We use cookies to ensure that we give you the best experience on our website. By continuing to browse this repository, you give consent for essential cookies to be used. You can read more about our Privacy and Cookie Policy.

Durham Research Online
You are in:

Structure and properties of alkali aluminosilicate glasses and melts: insights from deep learning

Le Losq, Charles and Valentine, Andrew and Mysen, Bjorn O. and Neuville, Daniel R. (2021) 'Structure and properties of alkali aluminosilicate glasses and melts: insights from deep learning.', Geochimica et cosmochimica acta., 314 . pp. 27-54.


Aluminosilicate glasses and melts are of paramount importance for geo- and materials sciences. They include most magmas, and are used to produce a wide variety of everyday materials, from windows to smartphone displays. Despite this importance, no general model exists with which to predict the atomic structure, thermodynamic and viscous properties of aluminosilicate melts. To address this, we introduce a deep learning framework, ‘i-Melt’, which combines a deep artificial neural network with thermodynamic equations. It is trained to predict 18 different latent and observed properties of melts and glasses in the K2O-Na2O-Al2O3-SiO2 system, including configurational entropy, viscosity, optical refractive index, density, and Raman signals. Viscosity can be predicted in the 100-1015 log10 Pa·s range using five different theoretical frameworks (Adam-Gibbs, Free Volume, MYEGA, VFT, Avramov-Milchev), with a precision equal to, or better than, 0.4 log10 Pa·s on unseen data. Density and optical refractive index (through the Sellmeier equation) can be predicted with errors equal or lower than 0.02 and 0.006, respectively. Raman spectra for K2O-Na2O-Al2O3-SiO2 glasses are also predicted, with a relatively high mean error of ∼25 % due to the limited data set available for training. Latent variables can also be predicted with good precisions. For example, the glass transition temperature, Tg, can be predicted to within 19 K, while the melt configurational entropy at the glass transition, Sconf(Tg), can be predicted to within 0.8 J mol-1 K-1. Applied to rhyolite compositions, i-Melt shows that the rheological threshold separating explosive and effusive eruptions correlates with an increase in the fraction of non-bridging oxygens in rhyolite melts as their alkali/Al ratio becomes larger than 1. Exploring further the effect of the K/(K+Na) ratio on the properties of alkali aluminosilicate melts with compositions varying along a simplified alkali magmatic series trend, we observe that K-rich melts have systematically different structures and higher viscosities compared to Na-rich melts. Combined with the effects of the K/(K+Na) ratio on other parameters, such as the solubility, solution mechanisms and speciation of volatile elements, this could ultimately influence the eruptive dynamics of volcanic systems emitting Na-rich or K-rich alkali magmas.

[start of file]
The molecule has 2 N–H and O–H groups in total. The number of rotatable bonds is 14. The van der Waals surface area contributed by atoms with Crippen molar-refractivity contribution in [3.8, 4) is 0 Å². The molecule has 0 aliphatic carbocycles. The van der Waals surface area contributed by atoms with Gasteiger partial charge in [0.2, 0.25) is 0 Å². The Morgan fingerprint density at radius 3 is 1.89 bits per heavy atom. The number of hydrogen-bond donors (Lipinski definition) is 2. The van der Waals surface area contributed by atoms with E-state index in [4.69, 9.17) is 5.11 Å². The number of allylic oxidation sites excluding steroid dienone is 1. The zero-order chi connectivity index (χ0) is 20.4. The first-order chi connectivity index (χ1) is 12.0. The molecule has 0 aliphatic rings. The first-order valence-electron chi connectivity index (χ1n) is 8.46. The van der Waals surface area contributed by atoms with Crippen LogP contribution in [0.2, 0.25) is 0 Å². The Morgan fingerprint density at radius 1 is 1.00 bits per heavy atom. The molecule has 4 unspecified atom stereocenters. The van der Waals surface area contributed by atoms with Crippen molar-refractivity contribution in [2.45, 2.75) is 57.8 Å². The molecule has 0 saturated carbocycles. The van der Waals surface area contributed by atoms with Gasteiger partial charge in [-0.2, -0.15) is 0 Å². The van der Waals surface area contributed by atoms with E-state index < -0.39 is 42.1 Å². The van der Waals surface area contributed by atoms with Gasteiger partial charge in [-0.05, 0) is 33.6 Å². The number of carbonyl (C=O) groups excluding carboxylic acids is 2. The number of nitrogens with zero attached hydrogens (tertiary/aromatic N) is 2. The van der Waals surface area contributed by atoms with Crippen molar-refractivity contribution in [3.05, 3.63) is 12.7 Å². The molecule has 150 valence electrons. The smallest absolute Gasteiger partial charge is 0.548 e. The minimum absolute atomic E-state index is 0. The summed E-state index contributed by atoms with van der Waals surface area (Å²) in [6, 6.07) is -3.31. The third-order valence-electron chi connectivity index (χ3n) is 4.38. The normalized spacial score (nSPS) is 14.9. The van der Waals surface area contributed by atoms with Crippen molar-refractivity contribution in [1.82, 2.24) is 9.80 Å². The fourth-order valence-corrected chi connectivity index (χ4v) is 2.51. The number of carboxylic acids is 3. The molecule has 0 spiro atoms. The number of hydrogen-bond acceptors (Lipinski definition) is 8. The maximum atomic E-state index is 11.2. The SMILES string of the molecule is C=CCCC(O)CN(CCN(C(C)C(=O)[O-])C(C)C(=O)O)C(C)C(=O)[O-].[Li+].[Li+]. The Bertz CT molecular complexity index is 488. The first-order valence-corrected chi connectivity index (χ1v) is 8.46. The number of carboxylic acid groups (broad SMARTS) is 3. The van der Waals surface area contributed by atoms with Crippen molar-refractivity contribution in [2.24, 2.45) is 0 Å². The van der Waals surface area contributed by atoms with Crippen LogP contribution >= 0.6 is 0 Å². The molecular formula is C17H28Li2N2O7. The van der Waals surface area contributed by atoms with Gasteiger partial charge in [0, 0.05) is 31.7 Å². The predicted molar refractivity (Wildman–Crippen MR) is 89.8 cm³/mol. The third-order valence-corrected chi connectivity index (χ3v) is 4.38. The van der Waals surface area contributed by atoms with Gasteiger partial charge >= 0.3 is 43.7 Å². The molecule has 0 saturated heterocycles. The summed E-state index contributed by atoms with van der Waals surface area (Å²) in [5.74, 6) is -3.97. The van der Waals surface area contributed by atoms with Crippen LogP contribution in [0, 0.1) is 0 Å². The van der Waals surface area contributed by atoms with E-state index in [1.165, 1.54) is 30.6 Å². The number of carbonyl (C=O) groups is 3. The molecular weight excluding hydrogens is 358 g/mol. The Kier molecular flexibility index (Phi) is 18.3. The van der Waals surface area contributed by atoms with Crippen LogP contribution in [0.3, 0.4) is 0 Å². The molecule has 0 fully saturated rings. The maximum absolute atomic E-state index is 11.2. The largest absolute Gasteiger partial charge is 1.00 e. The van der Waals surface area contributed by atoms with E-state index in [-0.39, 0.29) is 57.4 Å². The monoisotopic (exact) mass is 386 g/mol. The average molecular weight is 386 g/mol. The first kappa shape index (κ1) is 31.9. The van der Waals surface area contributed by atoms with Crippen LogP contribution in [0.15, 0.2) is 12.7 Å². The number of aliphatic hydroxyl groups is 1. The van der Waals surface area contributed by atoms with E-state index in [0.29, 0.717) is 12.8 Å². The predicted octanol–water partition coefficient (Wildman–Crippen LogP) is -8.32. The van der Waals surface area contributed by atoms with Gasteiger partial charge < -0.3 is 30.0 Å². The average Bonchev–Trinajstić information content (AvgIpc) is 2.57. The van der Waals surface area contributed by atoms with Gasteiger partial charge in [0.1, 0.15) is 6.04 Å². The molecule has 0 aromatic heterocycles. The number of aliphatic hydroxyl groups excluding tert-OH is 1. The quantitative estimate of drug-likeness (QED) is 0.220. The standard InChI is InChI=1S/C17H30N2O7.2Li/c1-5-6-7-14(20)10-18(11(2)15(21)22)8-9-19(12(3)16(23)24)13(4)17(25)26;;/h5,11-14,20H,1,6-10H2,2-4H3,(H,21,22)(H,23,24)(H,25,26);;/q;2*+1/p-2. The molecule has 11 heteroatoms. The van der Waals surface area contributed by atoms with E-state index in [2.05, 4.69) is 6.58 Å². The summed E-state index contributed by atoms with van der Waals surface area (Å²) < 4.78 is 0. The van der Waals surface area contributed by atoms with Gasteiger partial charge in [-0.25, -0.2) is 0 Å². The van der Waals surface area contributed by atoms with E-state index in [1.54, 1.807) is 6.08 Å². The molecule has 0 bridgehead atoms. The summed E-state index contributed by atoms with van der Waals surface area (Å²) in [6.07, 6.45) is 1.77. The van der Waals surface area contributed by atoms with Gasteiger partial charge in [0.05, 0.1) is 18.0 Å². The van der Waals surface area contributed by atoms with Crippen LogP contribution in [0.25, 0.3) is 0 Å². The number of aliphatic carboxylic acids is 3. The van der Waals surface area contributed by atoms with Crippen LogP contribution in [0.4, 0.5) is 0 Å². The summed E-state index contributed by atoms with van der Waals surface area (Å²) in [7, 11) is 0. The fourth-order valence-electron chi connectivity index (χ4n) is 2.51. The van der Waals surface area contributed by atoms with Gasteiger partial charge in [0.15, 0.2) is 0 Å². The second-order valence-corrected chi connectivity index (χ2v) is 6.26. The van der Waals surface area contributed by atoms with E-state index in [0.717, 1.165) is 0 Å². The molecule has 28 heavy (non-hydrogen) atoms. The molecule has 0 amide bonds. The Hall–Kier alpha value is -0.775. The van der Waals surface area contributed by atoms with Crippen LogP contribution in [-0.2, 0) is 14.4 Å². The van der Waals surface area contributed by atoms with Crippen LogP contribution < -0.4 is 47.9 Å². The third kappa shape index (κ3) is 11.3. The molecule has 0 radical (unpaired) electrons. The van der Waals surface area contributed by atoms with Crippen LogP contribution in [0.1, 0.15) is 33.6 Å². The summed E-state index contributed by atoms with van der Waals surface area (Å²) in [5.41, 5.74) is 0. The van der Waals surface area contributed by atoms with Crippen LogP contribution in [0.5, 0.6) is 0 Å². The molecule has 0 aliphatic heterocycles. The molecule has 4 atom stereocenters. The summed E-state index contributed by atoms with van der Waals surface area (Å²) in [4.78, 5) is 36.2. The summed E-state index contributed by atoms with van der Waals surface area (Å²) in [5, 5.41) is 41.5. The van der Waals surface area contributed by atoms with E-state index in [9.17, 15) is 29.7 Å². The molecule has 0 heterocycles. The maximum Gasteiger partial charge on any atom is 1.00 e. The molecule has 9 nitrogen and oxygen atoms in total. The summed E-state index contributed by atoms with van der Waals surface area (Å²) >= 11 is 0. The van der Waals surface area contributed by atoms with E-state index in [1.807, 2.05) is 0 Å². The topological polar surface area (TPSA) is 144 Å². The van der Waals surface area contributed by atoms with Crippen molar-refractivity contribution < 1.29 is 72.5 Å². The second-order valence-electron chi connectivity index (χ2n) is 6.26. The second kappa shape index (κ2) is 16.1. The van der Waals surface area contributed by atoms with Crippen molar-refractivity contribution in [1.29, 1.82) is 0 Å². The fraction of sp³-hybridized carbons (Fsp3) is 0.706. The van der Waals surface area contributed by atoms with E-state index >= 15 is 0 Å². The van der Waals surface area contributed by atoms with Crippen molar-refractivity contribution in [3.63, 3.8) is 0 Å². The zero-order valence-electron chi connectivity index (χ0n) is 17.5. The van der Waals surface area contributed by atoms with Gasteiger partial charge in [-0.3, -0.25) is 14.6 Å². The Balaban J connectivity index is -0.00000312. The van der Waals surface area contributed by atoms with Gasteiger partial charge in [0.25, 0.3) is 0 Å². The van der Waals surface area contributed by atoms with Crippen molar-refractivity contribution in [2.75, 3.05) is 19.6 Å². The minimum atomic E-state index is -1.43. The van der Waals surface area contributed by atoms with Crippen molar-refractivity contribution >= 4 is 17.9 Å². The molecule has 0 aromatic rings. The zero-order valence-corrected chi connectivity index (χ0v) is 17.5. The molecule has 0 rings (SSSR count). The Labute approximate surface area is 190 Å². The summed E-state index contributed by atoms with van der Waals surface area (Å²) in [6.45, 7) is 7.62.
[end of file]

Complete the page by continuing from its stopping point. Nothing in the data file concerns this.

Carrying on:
Item Type:Article
Full text:(P) Proof
Download PDF (In Press, Journal Pre-Proof)
Full text:(VoR) Version of Record
Available under License - Creative Commons Attribution 4.0.
Download PDF
Publisher Web site:
Publisher statement:© 2021 The Authors. Published by Elsevier Ltd. This is an open access article under the CC BY license
Date accepted:19 August 2021
Date deposited:07 September 2021
Date of first online publication:28 August 2021
Date first made open access:07 September 2021

Save or Share this output

Look up in GoogleScholar